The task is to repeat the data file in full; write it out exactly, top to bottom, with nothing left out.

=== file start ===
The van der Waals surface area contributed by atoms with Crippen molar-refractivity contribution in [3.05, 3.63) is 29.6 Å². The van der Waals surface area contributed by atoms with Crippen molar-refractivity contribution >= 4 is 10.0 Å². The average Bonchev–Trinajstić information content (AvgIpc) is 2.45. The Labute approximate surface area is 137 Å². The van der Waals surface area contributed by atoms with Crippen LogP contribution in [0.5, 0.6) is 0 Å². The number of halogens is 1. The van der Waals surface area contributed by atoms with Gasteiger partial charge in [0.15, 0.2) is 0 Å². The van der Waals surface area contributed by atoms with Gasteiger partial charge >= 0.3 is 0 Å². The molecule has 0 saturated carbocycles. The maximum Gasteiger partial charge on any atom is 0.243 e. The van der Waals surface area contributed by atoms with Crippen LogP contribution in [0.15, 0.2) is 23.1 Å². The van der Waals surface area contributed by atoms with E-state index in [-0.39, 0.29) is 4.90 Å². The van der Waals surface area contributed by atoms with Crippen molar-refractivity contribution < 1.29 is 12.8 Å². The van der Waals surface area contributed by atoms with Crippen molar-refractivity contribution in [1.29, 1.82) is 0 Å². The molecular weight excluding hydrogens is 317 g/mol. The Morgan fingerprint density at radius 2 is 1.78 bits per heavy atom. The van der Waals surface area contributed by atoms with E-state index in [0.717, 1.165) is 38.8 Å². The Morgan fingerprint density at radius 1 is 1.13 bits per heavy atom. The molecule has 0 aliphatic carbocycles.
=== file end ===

The van der Waals surface area contributed by atoms with Crippen molar-refractivity contribution in [3.05, 3.63) is 29.6 Å². The van der Waals surface area contributed by atoms with Crippen molar-refractivity contribution >= 4 is 10.0 Å². The average Bonchev–Trinajstić information content (AvgIpc) is 2.45. The Labute approximate surface area is 137 Å². The van der Waals surface area contributed by atoms with Crippen LogP contribution in [0.5, 0.6) is 0 Å². The number of halogens is 1. The van der Waals surface area contributed by atoms with Gasteiger partial charge in [0.15, 0.2) is 0 Å². The van der Waals surface area contributed by atoms with Gasteiger partial charge >= 0.3 is 0 Å². The molecule has 0 saturated carbocycles. The maximum Gasteiger partial charge on any atom is 0.243 e. The van der Waals surface area contributed by atoms with Crippen LogP contribution in [0.15, 0.2) is 23.1 Å². The van der Waals surface area contributed by atoms with E-state index in [-0.39, 0.29) is 4.90 Å². The van der Waals surface area contributed by atoms with Crippen molar-refractivity contribution < 1.29 is 12.8 Å². The van der Waals surface area contributed by atoms with Crippen molar-refractivity contribution in [1.29, 1.82) is 0 Å². The molecular weight excluding hydrogens is 317 g/mol. The Morgan fingerprint density at radius 2 is 1.78 bits per heavy atom. The van der Waals surface area contributed by atoms with E-state index in [0.717, 1.165) is 38.8 Å². The Morgan fingerprint density at radius 1 is 1.13 bits per heavy atom. The molecule has 0 aliphatic carbocycles.